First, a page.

For folks interested in continuing by bike, it’s about 48km ride from Agriturismo “Baglio Pocoroba” to Marsala. Or the second part of the trip can be all sightseeing by foot and public transportation.
Possible Sightseeing Destinations
Trapani salt flats
The salt pans are particularly worth a visit and offer a truly unique landscape. You will discover this landscape in Trapani that boasts some of Europe’s oldest salt marshes and is still home to some of the windmills once used to drain water from the basins.
Favignana is a comune including three islands of the Aegadian Islands, southern Italy. It is situated approximately 18 kilometres west of the coast of Sicily, between Trapani and Marsala, the coastal area where the Stagnone Lagoon and the international airport of Trapani, are sited.
Calatafimi Segesta is in Sicily. Calatafimi, with the Castle of Eufemio and its churches, is characterised by its lanes and small streets of Arab derivation. At about 10 km from this town there is the archaeological site of Segesta, with the Greek temple and the ancient theatre, where they hold classical performances.
Selinunte was an ancient Greek city on the south-western coast of Sicily in Italy. It was situated between the valleys of the Cottone and Modione rivers. It now lies in the comune Castelvetrano, between the frazioni of Triscina di Selinunte in the west and Marinella di Selinunte in the east.
San Vito Lo Capo
San Vito Lo Capo is a small seaside town in northwestern Sicily, Italy. It’s known for its beach, which is on a sheltered bay overlooked by Mount Monaco. In the town center, the 15th-century Santuario di San Vito is a fortress-like structure with Arab-Norman architecture. Arab-Norman influences can also be seen in the tiny Santa Crescenzia chapel, on the main road out of town, and the circular Torrazzo watchtower.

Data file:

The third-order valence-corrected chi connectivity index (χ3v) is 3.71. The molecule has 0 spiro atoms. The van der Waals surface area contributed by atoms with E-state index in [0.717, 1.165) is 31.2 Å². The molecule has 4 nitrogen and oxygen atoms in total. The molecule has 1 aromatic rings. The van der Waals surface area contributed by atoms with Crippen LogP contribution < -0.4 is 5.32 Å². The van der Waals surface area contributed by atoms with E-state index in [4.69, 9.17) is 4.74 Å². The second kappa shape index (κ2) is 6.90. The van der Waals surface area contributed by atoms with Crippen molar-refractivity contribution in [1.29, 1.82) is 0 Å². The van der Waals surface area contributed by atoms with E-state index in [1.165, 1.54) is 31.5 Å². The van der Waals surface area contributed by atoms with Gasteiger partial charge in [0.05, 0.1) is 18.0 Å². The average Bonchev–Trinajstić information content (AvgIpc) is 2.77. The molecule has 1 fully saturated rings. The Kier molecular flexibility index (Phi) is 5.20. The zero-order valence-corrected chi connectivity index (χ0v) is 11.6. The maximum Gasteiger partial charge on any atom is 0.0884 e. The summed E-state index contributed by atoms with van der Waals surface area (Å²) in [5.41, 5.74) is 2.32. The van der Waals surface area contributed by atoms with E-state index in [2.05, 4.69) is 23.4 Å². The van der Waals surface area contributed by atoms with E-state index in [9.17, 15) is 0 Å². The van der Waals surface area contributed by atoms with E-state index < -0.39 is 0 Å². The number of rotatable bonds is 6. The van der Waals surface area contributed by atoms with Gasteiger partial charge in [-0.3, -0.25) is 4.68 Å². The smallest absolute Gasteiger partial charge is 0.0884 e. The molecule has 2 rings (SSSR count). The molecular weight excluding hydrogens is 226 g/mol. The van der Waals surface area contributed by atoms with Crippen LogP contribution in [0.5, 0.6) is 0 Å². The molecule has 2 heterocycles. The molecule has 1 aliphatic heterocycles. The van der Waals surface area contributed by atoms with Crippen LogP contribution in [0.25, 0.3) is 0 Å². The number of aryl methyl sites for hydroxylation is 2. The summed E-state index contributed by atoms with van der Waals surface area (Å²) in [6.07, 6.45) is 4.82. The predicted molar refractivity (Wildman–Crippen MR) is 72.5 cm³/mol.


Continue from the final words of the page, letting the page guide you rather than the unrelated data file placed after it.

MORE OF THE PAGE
Castellammare del Golfo
Castellammare del Golfo is an attractive seaside town on the north-western coast of Sicily, between Palermo and Trapani (not to be confused with Castellammare di Stabia in mainland Italy, near Naples). The historic little fishing port has a very picturesque location, below steep mountain slopes, with a handsome curved harbour at the foot of a small headland topped with a castle. Castellammare is just touristy enough that visitors don’t feel out of place, but it isn’t overcrowded with hotels and it has an authentic Sicilian ‘feel’.
Monreale is a historic hill-town just outside Palermo. It’s a picturesque place most famous for the fine mosaics in the town’s great Norman cathedral. Monreale is connected to Palermo by regular city buses and is an easy short excursion from the city centre. Although it only takes a couple of hours to visit and see Monreale from Palermo, there are places to eat and drink, good views and a pleasant atmosphere, so some visitors choose to extend their stay.
Palermo is the capital of the Italian island of Sicily. The 12th-century Palermo Cathedral houses royal tombs, while the huge neoclassical Teatro Massimo is known for opera performances. Also in the center are the Palazzo dei Normanni, a royal palace started in the 9th century, and the Cappella Palatina, with Byzantine mosaics. Busy markets include the central Ballarò street market and the Vucciria, near the port.
There’so much history, beauty and culture in Castelvetrano, a small town near Trapani
To fully appreciate the uniqueness of this town of over 30,000 inhabitants, let’s enter the old town which still retains a certain aristocratic character due to its early history, related to the Tagliavia family, the ancient lords of the city; we can feel an atmosphere of never fallen nobility.